The field is so vast that there are a huge number of specialist areas. Machine learning is a common interest for engineers, but I’ve encountered people spending their spare time looking at test-driven development, refactoring, graph databases, or event-driven architecture. (Personally, I’m currently experimenting with SvelteKit.)
Outside of engineering, you’ll often find people taking an interest in how the team does what it does while also providing expertise in areas it can be incredibly useful to coach engineers in.
One very useful tool we used on Sainsbury’s Chop Chop was a grid outlining who had experience in what area. Everyone on the team was listed – engineers, product owners, designers and marketing. We then also indicated what each person would like to learn more about. For example, I wanted to know more about product development and the business, while one of our team wanted to know more about Test Driven Development.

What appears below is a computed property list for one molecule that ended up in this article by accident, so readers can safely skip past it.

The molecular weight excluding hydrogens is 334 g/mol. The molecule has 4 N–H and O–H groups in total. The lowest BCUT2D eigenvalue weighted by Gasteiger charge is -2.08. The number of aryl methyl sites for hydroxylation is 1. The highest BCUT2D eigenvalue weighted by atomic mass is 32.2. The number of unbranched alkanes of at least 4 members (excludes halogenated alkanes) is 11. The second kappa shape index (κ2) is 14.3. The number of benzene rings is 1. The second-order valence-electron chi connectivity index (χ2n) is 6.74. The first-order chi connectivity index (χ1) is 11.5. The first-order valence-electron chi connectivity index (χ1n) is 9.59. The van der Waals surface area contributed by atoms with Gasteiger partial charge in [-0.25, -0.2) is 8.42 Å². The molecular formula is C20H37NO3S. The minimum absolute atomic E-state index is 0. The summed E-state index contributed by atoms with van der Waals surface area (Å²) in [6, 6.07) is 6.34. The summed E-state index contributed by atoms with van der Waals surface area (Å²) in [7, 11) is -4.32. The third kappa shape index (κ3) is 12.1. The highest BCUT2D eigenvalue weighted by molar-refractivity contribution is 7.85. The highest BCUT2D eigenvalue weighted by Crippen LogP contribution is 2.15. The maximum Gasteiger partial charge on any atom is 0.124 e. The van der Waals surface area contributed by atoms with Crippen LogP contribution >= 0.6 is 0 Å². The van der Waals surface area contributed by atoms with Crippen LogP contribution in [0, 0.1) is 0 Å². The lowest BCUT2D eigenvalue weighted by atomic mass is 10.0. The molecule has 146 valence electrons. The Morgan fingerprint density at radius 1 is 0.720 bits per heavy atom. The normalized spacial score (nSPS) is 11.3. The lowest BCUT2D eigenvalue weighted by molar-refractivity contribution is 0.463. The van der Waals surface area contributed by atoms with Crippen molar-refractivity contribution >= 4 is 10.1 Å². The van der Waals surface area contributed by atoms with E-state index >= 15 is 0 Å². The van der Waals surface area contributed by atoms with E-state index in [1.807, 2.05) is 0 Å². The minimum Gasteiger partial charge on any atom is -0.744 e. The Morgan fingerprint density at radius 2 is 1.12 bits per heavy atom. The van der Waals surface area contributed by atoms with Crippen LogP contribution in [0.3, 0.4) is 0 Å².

Now that you’ve got a list of areas your team have expertise in and areas they want to learn, you can start finding ways to help people learn. For example, on seeing that a lot of the engineering team wanted to learn more about the business thinking that went into the product, the senior product manager volunteered to run a session taking everyone through the rationale in more detail. At a smaller scale, a hidden talent or a previously unknown side project can lead to some great conversations amongst the team.
Realistically you can do this with a board, some markers and some post-its, but if you’d like a more permanent record that the team can constantly revisit, I’ve created a Notion template.
You can get the Notion template I use for coordinating team learning here.